Periscope, on why their primary metric for growth is “time watched”, not daily or monthly “active users”:

Optimizing for DAU/MAU doesn’t properly motivate our team to create a product that people love. Here’s why: if we were motivated to grow DAU, we’d be incentivized to invest in a host of conventional growth hacks, viral mechanics, and marketing to drive up downloads. This direction doesn’t necessarily lead to a better product, or lead to success for Periscopers. We hold ourselves accountable to Time Watched as an organizational measure because it reflects the kernel of our product, and our core values.

See also: Ev Williams on monthly active users back in April.

Apple’s 2015 Diversity Report 

Tim Cook:

Some people will read this page and see our progress. Others will recognize how much farther we have to go. We see both.

2007 Called… 

Dan Seifert, writing for The Verge:

It’s definitely a novel and different idea, unlike anything I’ve seen before. Unfortunately, in the few minutes I spent demoing the keyboard, I didn’t find it particularly easy to type on. The keys are not very well separated, and they kind of all blend together under my thumbs (the skeptic in me thinks that it was specifically designed to avoid looking like a BlackBerry keyboard and the inevitable lawsuits that would come with that), and I missed the conveniences of a virtual keyboard like tracing.

If it doesn’t feel like a BlackBerry keyboard, who is supposed to buy this?

Philadelphia Asks Comcast Why It’s Not Treating Its Hometown as Well as Other Cities 

Chris Morran, writing for The Consumerist:

According to the Philadelphia Inquirer, the Philly City Council has drafted a pair of letters to Comcast addressing the shortcomings of service in the city and what the company plans to do if it wants to keep operating here.

In April, the city released the results of a long-delayed customer service survey undertaken as part of the franchise-renewal process. For the most part, the results were not flattering for Comcast.

Not only did customers complaint about bad service, long wait times, and questionable billing practices, but the report found that Philadelphians were paying more for their service than customers in other markets.

My internet service was out all afternoon today. Comcastic.

Apple Pay, Google Wallet Now Accepted at Rite Aid 

Speaking of CurrentC, one of their members has changed course:

Apple Pay and Google Wallet are once again welcome at Rite Aid stores.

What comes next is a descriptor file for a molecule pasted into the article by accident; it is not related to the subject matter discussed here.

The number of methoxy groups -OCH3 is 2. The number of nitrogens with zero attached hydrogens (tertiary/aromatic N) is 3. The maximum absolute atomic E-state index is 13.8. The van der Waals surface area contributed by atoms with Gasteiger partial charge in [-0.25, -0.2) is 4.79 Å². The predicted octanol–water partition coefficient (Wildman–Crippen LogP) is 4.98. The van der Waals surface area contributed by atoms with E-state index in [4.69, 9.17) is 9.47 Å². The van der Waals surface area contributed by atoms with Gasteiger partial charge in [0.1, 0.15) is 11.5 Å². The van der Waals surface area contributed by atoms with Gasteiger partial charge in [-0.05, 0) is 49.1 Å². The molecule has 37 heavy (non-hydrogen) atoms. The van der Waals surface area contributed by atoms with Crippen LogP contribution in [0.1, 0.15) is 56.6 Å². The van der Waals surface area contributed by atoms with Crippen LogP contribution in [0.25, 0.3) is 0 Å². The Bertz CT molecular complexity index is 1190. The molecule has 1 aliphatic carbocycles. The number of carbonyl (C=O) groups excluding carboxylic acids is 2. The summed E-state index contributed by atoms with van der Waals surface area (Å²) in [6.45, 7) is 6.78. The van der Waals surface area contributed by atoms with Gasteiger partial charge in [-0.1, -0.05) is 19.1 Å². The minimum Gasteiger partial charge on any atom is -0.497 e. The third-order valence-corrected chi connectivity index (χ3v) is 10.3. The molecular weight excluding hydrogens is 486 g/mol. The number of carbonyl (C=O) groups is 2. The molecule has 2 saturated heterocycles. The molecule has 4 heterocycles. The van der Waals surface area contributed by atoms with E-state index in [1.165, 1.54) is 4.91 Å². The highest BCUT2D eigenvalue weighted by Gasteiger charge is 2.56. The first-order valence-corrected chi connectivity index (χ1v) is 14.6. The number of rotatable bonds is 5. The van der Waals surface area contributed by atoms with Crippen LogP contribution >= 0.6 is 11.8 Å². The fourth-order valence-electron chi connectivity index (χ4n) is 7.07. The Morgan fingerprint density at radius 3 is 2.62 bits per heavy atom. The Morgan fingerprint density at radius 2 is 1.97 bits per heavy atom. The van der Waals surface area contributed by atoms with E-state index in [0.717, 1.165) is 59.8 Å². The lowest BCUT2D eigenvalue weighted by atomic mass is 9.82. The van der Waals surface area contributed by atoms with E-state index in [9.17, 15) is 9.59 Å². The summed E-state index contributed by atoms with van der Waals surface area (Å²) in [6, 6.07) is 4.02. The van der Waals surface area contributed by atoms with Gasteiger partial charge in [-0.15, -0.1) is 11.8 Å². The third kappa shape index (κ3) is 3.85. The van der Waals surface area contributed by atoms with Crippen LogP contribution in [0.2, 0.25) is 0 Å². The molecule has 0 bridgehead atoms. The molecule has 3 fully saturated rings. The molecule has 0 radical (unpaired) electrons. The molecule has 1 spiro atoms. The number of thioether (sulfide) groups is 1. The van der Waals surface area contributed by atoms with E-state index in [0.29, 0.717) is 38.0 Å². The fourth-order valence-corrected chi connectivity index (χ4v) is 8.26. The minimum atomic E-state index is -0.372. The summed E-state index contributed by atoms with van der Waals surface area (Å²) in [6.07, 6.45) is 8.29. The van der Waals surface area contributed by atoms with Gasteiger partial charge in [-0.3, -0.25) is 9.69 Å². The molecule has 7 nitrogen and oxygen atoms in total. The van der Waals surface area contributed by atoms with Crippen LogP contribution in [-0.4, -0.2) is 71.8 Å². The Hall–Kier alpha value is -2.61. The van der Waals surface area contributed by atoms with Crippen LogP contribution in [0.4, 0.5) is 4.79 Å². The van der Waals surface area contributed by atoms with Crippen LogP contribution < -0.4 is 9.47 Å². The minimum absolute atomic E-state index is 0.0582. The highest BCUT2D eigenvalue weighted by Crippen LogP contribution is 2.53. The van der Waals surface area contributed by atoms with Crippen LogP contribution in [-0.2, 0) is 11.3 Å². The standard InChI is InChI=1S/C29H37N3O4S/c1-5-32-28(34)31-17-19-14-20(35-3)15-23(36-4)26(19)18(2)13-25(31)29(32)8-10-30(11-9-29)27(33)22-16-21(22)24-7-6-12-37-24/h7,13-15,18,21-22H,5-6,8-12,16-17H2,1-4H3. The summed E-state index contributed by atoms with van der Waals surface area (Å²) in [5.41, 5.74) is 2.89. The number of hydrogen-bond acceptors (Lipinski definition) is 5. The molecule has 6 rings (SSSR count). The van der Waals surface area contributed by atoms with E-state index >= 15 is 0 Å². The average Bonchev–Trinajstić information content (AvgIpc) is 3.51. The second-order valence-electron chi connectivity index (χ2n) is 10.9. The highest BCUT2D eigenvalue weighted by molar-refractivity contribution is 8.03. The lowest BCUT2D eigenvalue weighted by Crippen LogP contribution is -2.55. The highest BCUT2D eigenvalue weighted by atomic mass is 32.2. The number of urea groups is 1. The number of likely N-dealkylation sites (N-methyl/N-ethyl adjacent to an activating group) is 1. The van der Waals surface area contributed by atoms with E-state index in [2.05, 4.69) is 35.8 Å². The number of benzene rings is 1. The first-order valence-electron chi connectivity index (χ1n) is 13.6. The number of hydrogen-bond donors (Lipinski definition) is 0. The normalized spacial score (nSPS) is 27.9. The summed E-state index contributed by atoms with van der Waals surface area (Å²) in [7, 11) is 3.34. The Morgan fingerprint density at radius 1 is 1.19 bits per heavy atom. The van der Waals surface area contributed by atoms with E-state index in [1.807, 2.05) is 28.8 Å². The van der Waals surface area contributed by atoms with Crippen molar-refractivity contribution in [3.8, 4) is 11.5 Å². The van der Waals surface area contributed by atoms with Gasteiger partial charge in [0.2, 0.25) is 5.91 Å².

The pharmacy chain announced on Tuesday that all of its almost 4,600 stores in the US will start accepting mobile payments as of August 15, including Apple Pay and Google Wallet. Further, the company will also accept Google’s upcoming Android Pay. Rite Aid added that its stores will also support tap and pay credit and debit cards.

I saw a bunch of headlines today describing CurrentC as a rival to Apple Pay, but that’s not right. Apple Pay isn’t exclusive — part of its appeal to retailers is that it works with the same NFC terminals that work with Google Wallet and whatever else. Retailers that work with Apple Pay aren’t locking out other platforms.

CurrentC May Not Launch Until Next Year 

Jason Del Rey, reporting for Recode:

CurrentC, the payments app being created by a consortium of big retailers known as MCX, may not launch widely this year as originally planned, MCX CEO Brian Mooney told Re/code in an interview on Tuesday. The company will begin a public pilot of its app in Columbus, Ohio, in a few weeks and will not rush a wider rollout if the product is not ready, he said.

“This is a long game,” Mooney said. “Certainly going faster is always better — that’s not necessarily a debatable point. But we’re going to do it right.”

Where by “we’re going to do it right”, he means “we are doing it all wrong”.

Bubble Cloud Widget Plus 

Jen Karner, writing for Android Central:

Convenience is the name of the game when it comes to smartwatches, but at times getting to the app you need quickly can be a hassle in Android Wear. Bubble Cloud Widgets Plus Wear is a launcher that brings you gorgeous icons for all of your apps within swiping range. You’ve also got tons of options, and choices to personalize how everything looks and behaves.